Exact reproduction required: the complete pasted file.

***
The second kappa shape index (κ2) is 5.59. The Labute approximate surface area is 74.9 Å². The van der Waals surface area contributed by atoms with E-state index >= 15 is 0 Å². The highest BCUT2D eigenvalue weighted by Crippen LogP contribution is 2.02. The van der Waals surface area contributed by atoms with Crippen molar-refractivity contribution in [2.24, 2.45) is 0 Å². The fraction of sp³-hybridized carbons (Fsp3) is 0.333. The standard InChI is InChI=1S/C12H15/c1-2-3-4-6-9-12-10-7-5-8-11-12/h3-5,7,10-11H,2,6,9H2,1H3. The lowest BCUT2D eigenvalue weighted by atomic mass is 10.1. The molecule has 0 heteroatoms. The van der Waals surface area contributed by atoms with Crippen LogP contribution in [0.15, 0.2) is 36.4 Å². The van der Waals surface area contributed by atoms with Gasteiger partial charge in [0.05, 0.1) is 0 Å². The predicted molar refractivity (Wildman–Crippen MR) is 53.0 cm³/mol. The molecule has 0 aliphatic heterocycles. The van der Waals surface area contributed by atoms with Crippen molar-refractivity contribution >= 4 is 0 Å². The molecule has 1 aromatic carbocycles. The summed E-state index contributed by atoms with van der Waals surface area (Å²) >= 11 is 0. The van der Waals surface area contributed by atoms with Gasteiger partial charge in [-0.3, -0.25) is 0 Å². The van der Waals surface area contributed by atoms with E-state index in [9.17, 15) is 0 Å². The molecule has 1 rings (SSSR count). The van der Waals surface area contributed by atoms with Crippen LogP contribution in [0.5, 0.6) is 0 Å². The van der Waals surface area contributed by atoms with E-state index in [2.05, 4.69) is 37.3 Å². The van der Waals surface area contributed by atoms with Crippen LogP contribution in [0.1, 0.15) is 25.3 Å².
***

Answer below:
The second kappa shape index (κ2) is 5.59. The Labute approximate surface area is 74.9 Å². The van der Waals surface area contributed by atoms with E-state index >= 15 is 0 Å². The highest BCUT2D eigenvalue weighted by Crippen LogP contribution is 2.02. The van der Waals surface area contributed by atoms with Crippen molar-refractivity contribution in [2.24, 2.45) is 0 Å². The fraction of sp³-hybridized carbons (Fsp3) is 0.333. The standard InChI is InChI=1S/C12H15/c1-2-3-4-6-9-12-10-7-5-8-11-12/h3-5,7,10-11H,2,6,9H2,1H3. The lowest BCUT2D eigenvalue weighted by atomic mass is 10.1. The molecule has 0 heteroatoms. The van der Waals surface area contributed by atoms with Crippen LogP contribution in [0.15, 0.2) is 36.4 Å². The van der Waals surface area contributed by atoms with Gasteiger partial charge in [0.05, 0.1) is 0 Å². The predicted molar refractivity (Wildman–Crippen MR) is 53.0 cm³/mol. The molecule has 0 aliphatic heterocycles. The van der Waals surface area contributed by atoms with Crippen molar-refractivity contribution >= 4 is 0 Å². The molecule has 1 aromatic carbocycles. The summed E-state index contributed by atoms with van der Waals surface area (Å²) >= 11 is 0. The van der Waals surface area contributed by atoms with Gasteiger partial charge in [-0.3, -0.25) is 0 Å². The van der Waals surface area contributed by atoms with E-state index in [9.17, 15) is 0 Å². The molecule has 1 rings (SSSR count). The van der Waals surface area contributed by atoms with Crippen LogP contribution in [0.5, 0.6) is 0 Å². The van der Waals surface area contributed by atoms with E-state index in [2.05, 4.69) is 37.3 Å². The van der Waals surface area contributed by atoms with Crippen LogP contribution in [0.1, 0.15) is 25.3 Å².